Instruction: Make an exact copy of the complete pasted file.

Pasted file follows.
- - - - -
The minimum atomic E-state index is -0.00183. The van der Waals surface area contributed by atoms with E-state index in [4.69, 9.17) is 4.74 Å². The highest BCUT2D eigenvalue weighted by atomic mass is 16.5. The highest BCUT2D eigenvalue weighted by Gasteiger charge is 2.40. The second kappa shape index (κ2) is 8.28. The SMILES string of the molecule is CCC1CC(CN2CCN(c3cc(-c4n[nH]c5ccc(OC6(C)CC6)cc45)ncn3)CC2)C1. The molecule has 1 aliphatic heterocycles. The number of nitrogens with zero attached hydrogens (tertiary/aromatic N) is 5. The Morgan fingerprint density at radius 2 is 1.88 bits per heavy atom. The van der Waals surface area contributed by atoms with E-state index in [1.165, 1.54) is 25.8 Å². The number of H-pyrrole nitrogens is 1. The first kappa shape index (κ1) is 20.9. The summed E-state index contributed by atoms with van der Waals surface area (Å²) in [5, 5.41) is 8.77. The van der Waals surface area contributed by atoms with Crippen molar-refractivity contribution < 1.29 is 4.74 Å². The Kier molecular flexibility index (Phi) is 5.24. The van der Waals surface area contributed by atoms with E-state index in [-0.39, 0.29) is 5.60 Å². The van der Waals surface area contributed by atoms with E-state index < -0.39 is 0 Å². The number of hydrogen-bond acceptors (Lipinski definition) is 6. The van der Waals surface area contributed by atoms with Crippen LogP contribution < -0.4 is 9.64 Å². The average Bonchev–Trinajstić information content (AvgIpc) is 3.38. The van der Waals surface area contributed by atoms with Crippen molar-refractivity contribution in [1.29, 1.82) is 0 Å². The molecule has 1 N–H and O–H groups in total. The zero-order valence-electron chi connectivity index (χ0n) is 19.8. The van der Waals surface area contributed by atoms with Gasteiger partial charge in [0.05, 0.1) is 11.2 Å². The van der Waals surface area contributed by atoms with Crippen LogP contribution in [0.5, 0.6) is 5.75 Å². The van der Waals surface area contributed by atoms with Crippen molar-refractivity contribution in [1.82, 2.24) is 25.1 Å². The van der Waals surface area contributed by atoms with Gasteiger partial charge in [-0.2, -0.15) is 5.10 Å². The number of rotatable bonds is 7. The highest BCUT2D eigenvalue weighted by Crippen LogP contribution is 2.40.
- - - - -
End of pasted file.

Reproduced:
The minimum atomic E-state index is -0.00183. The van der Waals surface area contributed by atoms with E-state index in [4.69, 9.17) is 4.74 Å². The highest BCUT2D eigenvalue weighted by atomic mass is 16.5. The highest BCUT2D eigenvalue weighted by Gasteiger charge is 2.40. The second kappa shape index (κ2) is 8.28. The SMILES string of the molecule is CCC1CC(CN2CCN(c3cc(-c4n[nH]c5ccc(OC6(C)CC6)cc45)ncn3)CC2)C1. The molecule has 1 aliphatic heterocycles. The number of nitrogens with zero attached hydrogens (tertiary/aromatic N) is 5. The Morgan fingerprint density at radius 2 is 1.88 bits per heavy atom. The van der Waals surface area contributed by atoms with E-state index in [1.165, 1.54) is 25.8 Å². The number of H-pyrrole nitrogens is 1. The first kappa shape index (κ1) is 20.9. The summed E-state index contributed by atoms with van der Waals surface area (Å²) in [5, 5.41) is 8.77. The van der Waals surface area contributed by atoms with Crippen molar-refractivity contribution < 1.29 is 4.74 Å². The Kier molecular flexibility index (Phi) is 5.24. The van der Waals surface area contributed by atoms with E-state index in [-0.39, 0.29) is 5.60 Å². The van der Waals surface area contributed by atoms with E-state index < -0.39 is 0 Å². The number of hydrogen-bond acceptors (Lipinski definition) is 6. The van der Waals surface area contributed by atoms with Crippen LogP contribution < -0.4 is 9.64 Å². The average Bonchev–Trinajstić information content (AvgIpc) is 3.38. The van der Waals surface area contributed by atoms with Crippen molar-refractivity contribution in [1.29, 1.82) is 0 Å². The molecule has 1 N–H and O–H groups in total. The zero-order valence-electron chi connectivity index (χ0n) is 19.8. The van der Waals surface area contributed by atoms with Gasteiger partial charge in [0.05, 0.1) is 11.2 Å². The van der Waals surface area contributed by atoms with Crippen LogP contribution in [0.5, 0.6) is 5.75 Å². The van der Waals surface area contributed by atoms with Crippen molar-refractivity contribution in [1.82, 2.24) is 25.1 Å². The van der Waals surface area contributed by atoms with Gasteiger partial charge in [-0.2, -0.15) is 5.10 Å². The number of rotatable bonds is 7. The highest BCUT2D eigenvalue weighted by Crippen LogP contribution is 2.40.